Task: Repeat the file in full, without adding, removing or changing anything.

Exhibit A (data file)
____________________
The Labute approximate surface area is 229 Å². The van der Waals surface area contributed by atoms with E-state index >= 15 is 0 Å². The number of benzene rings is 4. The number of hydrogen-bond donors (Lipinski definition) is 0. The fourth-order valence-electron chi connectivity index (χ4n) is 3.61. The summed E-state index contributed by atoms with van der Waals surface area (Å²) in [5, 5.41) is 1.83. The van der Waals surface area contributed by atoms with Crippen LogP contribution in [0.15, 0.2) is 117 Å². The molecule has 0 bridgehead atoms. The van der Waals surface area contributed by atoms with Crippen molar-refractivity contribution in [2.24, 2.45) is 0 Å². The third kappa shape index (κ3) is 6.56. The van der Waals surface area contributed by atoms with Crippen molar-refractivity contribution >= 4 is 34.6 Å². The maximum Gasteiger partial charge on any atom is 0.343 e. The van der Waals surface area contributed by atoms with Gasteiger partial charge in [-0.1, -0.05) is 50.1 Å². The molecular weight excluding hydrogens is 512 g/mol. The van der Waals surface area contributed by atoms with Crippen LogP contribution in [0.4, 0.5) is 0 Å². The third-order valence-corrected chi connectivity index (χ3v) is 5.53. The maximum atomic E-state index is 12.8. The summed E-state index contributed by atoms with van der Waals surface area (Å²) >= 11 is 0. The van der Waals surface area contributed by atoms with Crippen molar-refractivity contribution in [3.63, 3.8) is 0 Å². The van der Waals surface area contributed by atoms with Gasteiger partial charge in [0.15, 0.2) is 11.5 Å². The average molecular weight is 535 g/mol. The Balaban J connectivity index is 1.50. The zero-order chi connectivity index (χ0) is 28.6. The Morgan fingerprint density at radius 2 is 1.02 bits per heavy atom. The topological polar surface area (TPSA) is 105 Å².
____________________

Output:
The Labute approximate surface area is 229 Å². The van der Waals surface area contributed by atoms with E-state index >= 15 is 0 Å². The number of benzene rings is 4. The number of hydrogen-bond donors (Lipinski definition) is 0. The fourth-order valence-electron chi connectivity index (χ4n) is 3.61. The summed E-state index contributed by atoms with van der Waals surface area (Å²) in [5, 5.41) is 1.83. The van der Waals surface area contributed by atoms with Crippen LogP contribution in [0.15, 0.2) is 117 Å². The molecule has 0 bridgehead atoms. The van der Waals surface area contributed by atoms with Crippen molar-refractivity contribution in [2.24, 2.45) is 0 Å². The third kappa shape index (κ3) is 6.56. The van der Waals surface area contributed by atoms with Crippen molar-refractivity contribution >= 4 is 34.6 Å². The maximum Gasteiger partial charge on any atom is 0.343 e. The van der Waals surface area contributed by atoms with Gasteiger partial charge in [-0.1, -0.05) is 50.1 Å². The molecular weight excluding hydrogens is 512 g/mol. The van der Waals surface area contributed by atoms with Crippen LogP contribution in [0.4, 0.5) is 0 Å². The third-order valence-corrected chi connectivity index (χ3v) is 5.53. The maximum atomic E-state index is 12.8. The summed E-state index contributed by atoms with van der Waals surface area (Å²) >= 11 is 0. The van der Waals surface area contributed by atoms with Crippen molar-refractivity contribution in [3.63, 3.8) is 0 Å². The van der Waals surface area contributed by atoms with Gasteiger partial charge in [0.15, 0.2) is 11.5 Å². The average molecular weight is 535 g/mol. The Balaban J connectivity index is 1.50. The zero-order chi connectivity index (χ0) is 28.6. The Morgan fingerprint density at radius 2 is 1.02 bits per heavy atom. The topological polar surface area (TPSA) is 105 Å².